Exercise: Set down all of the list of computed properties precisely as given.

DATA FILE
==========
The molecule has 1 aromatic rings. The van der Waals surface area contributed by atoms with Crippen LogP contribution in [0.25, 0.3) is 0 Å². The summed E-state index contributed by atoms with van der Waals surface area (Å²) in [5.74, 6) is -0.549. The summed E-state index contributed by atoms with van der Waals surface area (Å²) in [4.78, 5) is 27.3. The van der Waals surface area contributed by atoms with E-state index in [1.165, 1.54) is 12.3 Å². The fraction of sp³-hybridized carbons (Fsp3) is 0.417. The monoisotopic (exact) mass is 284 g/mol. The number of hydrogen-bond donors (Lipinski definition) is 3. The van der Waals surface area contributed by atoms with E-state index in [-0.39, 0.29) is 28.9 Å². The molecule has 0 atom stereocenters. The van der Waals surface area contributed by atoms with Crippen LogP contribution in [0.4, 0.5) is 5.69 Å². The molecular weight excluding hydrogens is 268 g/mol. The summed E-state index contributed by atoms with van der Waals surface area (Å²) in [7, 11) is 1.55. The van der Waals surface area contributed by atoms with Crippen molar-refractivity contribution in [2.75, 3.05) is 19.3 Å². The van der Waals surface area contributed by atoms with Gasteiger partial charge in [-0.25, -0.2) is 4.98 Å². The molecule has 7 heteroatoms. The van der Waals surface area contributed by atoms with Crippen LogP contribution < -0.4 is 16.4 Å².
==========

The molecule has 1 aromatic rings. The van der Waals surface area contributed by atoms with Crippen LogP contribution in [0.25, 0.3) is 0 Å². The summed E-state index contributed by atoms with van der Waals surface area (Å²) in [5.74, 6) is -0.549. The summed E-state index contributed by atoms with van der Waals surface area (Å²) in [4.78, 5) is 27.3. The van der Waals surface area contributed by atoms with E-state index in [1.165, 1.54) is 12.3 Å². The fraction of sp³-hybridized carbons (Fsp3) is 0.417. The monoisotopic (exact) mass is 284 g/mol. The number of hydrogen-bond donors (Lipinski definition) is 3. The van der Waals surface area contributed by atoms with E-state index in [-0.39, 0.29) is 28.9 Å². The molecule has 0 atom stereocenters. The van der Waals surface area contributed by atoms with Crippen LogP contribution in [0.4, 0.5) is 5.69 Å². The molecular weight excluding hydrogens is 268 g/mol. The summed E-state index contributed by atoms with van der Waals surface area (Å²) in [7, 11) is 1.55. The van der Waals surface area contributed by atoms with Crippen molar-refractivity contribution in [2.75, 3.05) is 19.3 Å². The van der Waals surface area contributed by atoms with Gasteiger partial charge in [-0.25, -0.2) is 4.98 Å². The molecule has 7 heteroatoms. The van der Waals surface area contributed by atoms with Crippen LogP contribution < -0.4 is 16.4 Å².